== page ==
Cape Town Local Organising Team

Soapbox Science Cape Town

We are all very excited to bring the Soapbox Science project to South Africa for the first time! We hope that the Cape Town event in 2019 will be just the first spark of a long series of events that will be hopefully organised next year in other corners of the Country. We have some many wonderful women in science in South Africa and it’s time for the public to meet them and a Soapbox Science event is just the best format to make this happen. We hope that our speakers and their passion will be an inspiration for the future generations of scientists.

The event will take place on September 28th, 2019 at the vibrant Victoria & Alfred Waterfront in Cape Town and we are looking forward to it.

Have any question? Please do not hesitate to contact our Cape Town coordinator

For more details about the event and how to participate please follow us on social media! You can find us on Twitter: @SoapboxSciCT , Facebook: @SoapboxScienceCT and Instagram:@soapboxscience.ct

The Team

Our team is made of many enthusiastic and passionate researchers, here some of our stories:

Dr Lucia Marchetti (coordinator): I have obtained my PhD in Astronomy in 2012 from the University of Padova. Since 2017 I hold a joint position as SARChi Postdoctoral Research fellow in Astronomy at the University of Cape Town and at the University of the Western Cape, while before I was an STFC PDRA in Astronomy at the Open University in the UK. I am specialised in extragalactic astronomy which means that in my research I study the different physical properties of galaxies, trying to answer questions such as: how, where and when they formed? or How they change with time?

I have been a Soapbox Science Speaker for the London edition in 2015 and I really enjoyed it! It was a great experience, I met so many other wonderful scientists and I am extremely excited to organise this new edition in Cape Town!

Dr Luna Pellegri: I am a researcher at iThemba LABS and University of Witwatersrand. My research activity is focused on experimental nuclear physics, and in particular on nuclear structure of neutron-rich nuclei created in the universe.

I think that Soapbox science is a great opportunity to engage people in discovering our life as researchers. The format of the event allows to freely exchange opinion with the speakers without feeling uncomfortable as during lecture-like talk. In my opinion this is the key to stimulate the curiosity of the audience. Come to the event and let yourself free of asking whatever questions comes to your mind!!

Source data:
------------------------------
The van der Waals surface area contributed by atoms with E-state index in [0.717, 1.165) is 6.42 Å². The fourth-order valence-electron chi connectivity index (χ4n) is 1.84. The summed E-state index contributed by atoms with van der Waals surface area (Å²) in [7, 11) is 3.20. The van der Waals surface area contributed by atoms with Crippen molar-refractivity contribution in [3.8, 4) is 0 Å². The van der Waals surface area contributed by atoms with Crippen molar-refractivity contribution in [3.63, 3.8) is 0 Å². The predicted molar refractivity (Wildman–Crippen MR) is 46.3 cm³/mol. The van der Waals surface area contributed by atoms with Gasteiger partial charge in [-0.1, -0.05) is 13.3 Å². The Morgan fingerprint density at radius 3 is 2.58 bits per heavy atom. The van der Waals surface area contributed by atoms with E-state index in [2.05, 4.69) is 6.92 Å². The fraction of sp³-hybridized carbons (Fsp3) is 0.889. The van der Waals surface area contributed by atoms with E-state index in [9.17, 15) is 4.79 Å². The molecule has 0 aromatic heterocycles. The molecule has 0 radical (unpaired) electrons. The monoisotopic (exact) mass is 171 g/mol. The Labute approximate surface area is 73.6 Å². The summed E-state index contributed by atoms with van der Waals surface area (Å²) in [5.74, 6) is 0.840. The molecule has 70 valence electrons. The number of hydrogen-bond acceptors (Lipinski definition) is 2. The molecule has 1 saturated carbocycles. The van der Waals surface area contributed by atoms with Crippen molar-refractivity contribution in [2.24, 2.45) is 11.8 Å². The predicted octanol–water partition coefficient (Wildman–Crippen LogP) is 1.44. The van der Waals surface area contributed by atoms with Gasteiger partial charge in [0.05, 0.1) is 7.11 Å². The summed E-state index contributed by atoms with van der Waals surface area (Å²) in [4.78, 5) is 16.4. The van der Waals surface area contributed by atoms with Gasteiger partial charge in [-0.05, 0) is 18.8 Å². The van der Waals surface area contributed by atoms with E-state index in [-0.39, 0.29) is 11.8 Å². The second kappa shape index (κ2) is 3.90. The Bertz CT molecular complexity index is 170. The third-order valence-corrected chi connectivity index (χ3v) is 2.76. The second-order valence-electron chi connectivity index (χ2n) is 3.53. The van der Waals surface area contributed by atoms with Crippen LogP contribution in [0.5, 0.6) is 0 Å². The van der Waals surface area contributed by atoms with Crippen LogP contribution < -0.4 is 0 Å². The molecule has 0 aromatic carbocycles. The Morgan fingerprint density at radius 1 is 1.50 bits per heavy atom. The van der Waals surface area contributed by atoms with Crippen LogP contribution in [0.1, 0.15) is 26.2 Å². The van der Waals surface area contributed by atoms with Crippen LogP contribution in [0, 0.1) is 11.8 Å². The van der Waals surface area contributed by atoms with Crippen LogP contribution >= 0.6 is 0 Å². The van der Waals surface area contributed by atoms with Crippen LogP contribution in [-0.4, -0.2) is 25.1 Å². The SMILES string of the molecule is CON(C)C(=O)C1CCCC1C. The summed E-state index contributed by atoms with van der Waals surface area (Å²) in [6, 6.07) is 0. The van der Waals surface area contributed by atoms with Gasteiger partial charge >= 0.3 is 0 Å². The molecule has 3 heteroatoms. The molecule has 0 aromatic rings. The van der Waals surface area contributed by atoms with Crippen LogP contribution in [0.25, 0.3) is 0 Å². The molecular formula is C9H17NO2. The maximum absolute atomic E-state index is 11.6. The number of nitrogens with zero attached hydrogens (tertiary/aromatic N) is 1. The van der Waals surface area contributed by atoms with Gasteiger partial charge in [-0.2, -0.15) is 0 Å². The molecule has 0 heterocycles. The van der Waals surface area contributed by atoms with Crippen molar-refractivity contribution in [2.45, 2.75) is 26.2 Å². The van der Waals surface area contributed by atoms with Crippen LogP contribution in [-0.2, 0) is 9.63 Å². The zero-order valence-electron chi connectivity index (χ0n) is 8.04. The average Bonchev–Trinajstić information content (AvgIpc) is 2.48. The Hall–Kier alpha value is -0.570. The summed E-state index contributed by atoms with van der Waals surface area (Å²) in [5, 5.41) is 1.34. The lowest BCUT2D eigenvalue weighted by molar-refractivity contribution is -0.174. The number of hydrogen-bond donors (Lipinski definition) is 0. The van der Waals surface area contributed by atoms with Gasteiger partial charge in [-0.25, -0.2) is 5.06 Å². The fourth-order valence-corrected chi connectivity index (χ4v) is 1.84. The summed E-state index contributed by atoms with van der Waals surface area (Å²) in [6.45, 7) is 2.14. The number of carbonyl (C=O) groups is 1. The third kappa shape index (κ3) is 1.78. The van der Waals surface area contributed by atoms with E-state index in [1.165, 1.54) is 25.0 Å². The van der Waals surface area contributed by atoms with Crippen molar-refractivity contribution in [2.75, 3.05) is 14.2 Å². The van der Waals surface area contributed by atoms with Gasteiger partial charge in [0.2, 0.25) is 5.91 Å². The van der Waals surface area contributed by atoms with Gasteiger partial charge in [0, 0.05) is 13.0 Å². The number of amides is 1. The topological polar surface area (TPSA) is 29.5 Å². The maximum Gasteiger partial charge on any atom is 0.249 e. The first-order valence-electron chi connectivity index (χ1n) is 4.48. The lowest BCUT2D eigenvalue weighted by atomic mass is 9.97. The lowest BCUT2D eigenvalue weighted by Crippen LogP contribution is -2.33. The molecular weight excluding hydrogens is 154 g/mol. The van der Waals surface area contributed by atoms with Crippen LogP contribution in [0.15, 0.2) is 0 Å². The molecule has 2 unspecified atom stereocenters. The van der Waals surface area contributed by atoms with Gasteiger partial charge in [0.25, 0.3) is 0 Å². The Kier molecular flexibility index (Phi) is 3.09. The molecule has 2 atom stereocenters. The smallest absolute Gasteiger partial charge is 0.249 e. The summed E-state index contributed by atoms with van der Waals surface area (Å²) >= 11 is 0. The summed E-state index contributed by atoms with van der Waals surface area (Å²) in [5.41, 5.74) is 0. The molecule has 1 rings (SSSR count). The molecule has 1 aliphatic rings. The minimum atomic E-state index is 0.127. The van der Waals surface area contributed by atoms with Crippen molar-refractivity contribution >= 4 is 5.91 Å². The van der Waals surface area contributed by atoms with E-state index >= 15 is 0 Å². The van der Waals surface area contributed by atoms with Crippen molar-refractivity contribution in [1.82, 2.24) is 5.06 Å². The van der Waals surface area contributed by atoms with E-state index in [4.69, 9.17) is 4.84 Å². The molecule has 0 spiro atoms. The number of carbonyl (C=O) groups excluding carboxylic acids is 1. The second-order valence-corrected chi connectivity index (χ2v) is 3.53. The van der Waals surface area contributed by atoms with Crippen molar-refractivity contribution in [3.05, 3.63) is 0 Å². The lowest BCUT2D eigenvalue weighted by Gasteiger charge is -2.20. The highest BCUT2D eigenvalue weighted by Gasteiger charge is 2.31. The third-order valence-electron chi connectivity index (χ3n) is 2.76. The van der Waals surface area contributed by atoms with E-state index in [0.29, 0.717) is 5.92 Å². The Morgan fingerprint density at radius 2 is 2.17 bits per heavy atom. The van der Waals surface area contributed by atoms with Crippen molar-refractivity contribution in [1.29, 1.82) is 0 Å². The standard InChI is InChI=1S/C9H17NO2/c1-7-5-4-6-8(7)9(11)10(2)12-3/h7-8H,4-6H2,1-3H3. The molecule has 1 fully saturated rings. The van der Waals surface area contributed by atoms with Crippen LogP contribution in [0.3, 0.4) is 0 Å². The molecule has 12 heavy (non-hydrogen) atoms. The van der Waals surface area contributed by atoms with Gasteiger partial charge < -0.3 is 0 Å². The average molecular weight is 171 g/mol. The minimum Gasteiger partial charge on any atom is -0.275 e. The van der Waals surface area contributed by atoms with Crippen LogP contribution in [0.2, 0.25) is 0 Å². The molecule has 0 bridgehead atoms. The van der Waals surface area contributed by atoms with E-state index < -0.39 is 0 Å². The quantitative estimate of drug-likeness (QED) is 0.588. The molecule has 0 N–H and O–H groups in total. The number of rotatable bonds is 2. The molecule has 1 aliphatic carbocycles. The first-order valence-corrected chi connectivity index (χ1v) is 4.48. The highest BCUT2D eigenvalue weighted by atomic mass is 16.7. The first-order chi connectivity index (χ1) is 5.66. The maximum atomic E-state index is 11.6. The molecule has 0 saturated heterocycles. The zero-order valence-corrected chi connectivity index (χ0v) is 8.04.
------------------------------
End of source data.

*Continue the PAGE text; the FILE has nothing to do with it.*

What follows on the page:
Dr Elisa Nemes: I am a Senior Scientist at the South African Tuberculosis Vaccine Initiative (SATVI), University of Cape Town, South Africa.  I have trained in Medical Biotechnology (M.Sc) and HIV immunology (PhD) at the University of Modena and Reggio Emilia, Italy, and at the University of Paris VI, France. I then worked as post-doctoral scientist in Cameroon, in the framework of an Italian Cooperation Program to support the startup of research projects and to reinforce the technology transfer at the “Chantal Biya International Reference Centre for Research on HIV/AIDS Prevention and Management”, where I have contributed to research projects focused on immune responses to HIV and M. tuberculosis in children. I moved to South Africa in 2011, where I am currently involved in clinical studies of new vaccines against tuberculosis, development of immunodiagnostics, and research to understand immune responses to tuberculosis and HIV to design better interventions.  I am very passionate about education, advocacy and promotion of women in science and I am looking forwards for this great event.

Dr Jacinta Delhaize: I’m an astronomer working at the University of Cape Town. I study the cosmic evolution of galaxies using large radio telescopes. I’m originally from Australia, where I did my PhD in radio astronomy at the International Centre for Radio Astronomy Research. I then worked as a postdoctoral researcher in Croatia at the University of Zagreb and am now excited to have a position in Cape Town working with South Africa’s brand new MeerKAT telescope. I’m using this incredibly powerful telescope to try and understand how and why galaxies have changed over the history of the universe. I support the Soapbox Science project because there are so many awesome women working in science in South Africa and I want everyone have a chance to meet them and hear about the amazing things they are doing.

Other members of the team are: Rosalin Skelton (SAAO), Thembela Mantungwa (SAAO), Palesa Nombula (SARAO), Lucia Scodanibbio (UCT), Carolina Odman (IDIA), Sarah Blyth (UCT), Bonita de Swardt (SARAO), Margherita Molaro (UWC), Kim de Boer (SARAO) and Renée C. Kraan-Korteweg (UCT). Here some of us during our very first “virtual” meeting!